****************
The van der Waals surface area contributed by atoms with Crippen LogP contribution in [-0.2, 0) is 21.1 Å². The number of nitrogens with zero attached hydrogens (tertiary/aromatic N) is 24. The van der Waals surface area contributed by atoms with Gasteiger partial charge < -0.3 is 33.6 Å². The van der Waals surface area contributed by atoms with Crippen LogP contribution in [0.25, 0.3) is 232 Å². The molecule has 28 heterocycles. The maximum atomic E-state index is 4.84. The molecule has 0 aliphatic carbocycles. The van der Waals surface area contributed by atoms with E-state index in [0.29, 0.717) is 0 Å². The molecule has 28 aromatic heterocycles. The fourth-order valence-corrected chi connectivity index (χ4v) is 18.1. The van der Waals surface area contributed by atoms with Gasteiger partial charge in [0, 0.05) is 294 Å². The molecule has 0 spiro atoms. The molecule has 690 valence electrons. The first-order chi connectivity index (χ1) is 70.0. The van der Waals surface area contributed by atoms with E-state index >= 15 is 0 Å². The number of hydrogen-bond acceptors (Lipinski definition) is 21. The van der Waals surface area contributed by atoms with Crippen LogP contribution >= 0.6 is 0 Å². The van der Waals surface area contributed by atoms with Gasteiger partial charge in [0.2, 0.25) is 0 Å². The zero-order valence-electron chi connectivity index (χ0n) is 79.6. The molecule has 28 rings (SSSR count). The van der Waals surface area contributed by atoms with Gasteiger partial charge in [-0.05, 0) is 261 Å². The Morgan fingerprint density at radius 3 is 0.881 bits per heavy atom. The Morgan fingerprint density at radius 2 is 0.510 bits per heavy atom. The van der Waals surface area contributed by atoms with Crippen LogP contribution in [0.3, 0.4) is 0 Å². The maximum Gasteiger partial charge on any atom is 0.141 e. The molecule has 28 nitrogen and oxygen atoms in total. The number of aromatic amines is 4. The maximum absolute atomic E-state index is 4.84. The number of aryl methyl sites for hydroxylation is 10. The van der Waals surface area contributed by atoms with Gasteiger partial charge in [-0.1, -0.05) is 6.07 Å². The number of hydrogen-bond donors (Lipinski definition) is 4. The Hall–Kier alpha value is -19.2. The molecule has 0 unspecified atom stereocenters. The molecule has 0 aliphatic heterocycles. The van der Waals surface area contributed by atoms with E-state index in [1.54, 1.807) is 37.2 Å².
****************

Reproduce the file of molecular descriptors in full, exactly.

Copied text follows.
The van der Waals surface area contributed by atoms with Crippen LogP contribution in [-0.2, 0) is 21.1 Å². The number of nitrogens with zero attached hydrogens (tertiary/aromatic N) is 24. The van der Waals surface area contributed by atoms with Gasteiger partial charge < -0.3 is 33.6 Å². The van der Waals surface area contributed by atoms with Crippen LogP contribution in [0.25, 0.3) is 232 Å². The molecule has 28 heterocycles. The maximum atomic E-state index is 4.84. The molecule has 0 aliphatic carbocycles. The van der Waals surface area contributed by atoms with E-state index in [0.29, 0.717) is 0 Å². The molecule has 28 aromatic heterocycles. The fourth-order valence-corrected chi connectivity index (χ4v) is 18.1. The van der Waals surface area contributed by atoms with Gasteiger partial charge in [0, 0.05) is 294 Å². The molecule has 0 spiro atoms. The molecule has 690 valence electrons. The first-order chi connectivity index (χ1) is 70.0. The van der Waals surface area contributed by atoms with E-state index >= 15 is 0 Å². The number of hydrogen-bond acceptors (Lipinski definition) is 21. The van der Waals surface area contributed by atoms with Crippen LogP contribution >= 0.6 is 0 Å². The van der Waals surface area contributed by atoms with Gasteiger partial charge in [0.2, 0.25) is 0 Å². The zero-order valence-electron chi connectivity index (χ0n) is 79.6. The molecule has 28 rings (SSSR count). The van der Waals surface area contributed by atoms with Gasteiger partial charge in [-0.05, 0) is 261 Å². The Morgan fingerprint density at radius 3 is 0.881 bits per heavy atom. The Morgan fingerprint density at radius 2 is 0.510 bits per heavy atom. The van der Waals surface area contributed by atoms with Crippen LogP contribution in [0.3, 0.4) is 0 Å². The maximum Gasteiger partial charge on any atom is 0.141 e. The molecule has 28 nitrogen and oxygen atoms in total. The number of aromatic amines is 4. The maximum absolute atomic E-state index is 4.84. The number of aryl methyl sites for hydroxylation is 10. The van der Waals surface area contributed by atoms with Gasteiger partial charge in [-0.1, -0.05) is 6.07 Å². The number of hydrogen-bond donors (Lipinski definition) is 4. The Hall–Kier alpha value is -19.2. The molecule has 0 unspecified atom stereocenters. The molecule has 0 aliphatic heterocycles. The van der Waals surface area contributed by atoms with E-state index in [1.54, 1.807) is 37.2 Å².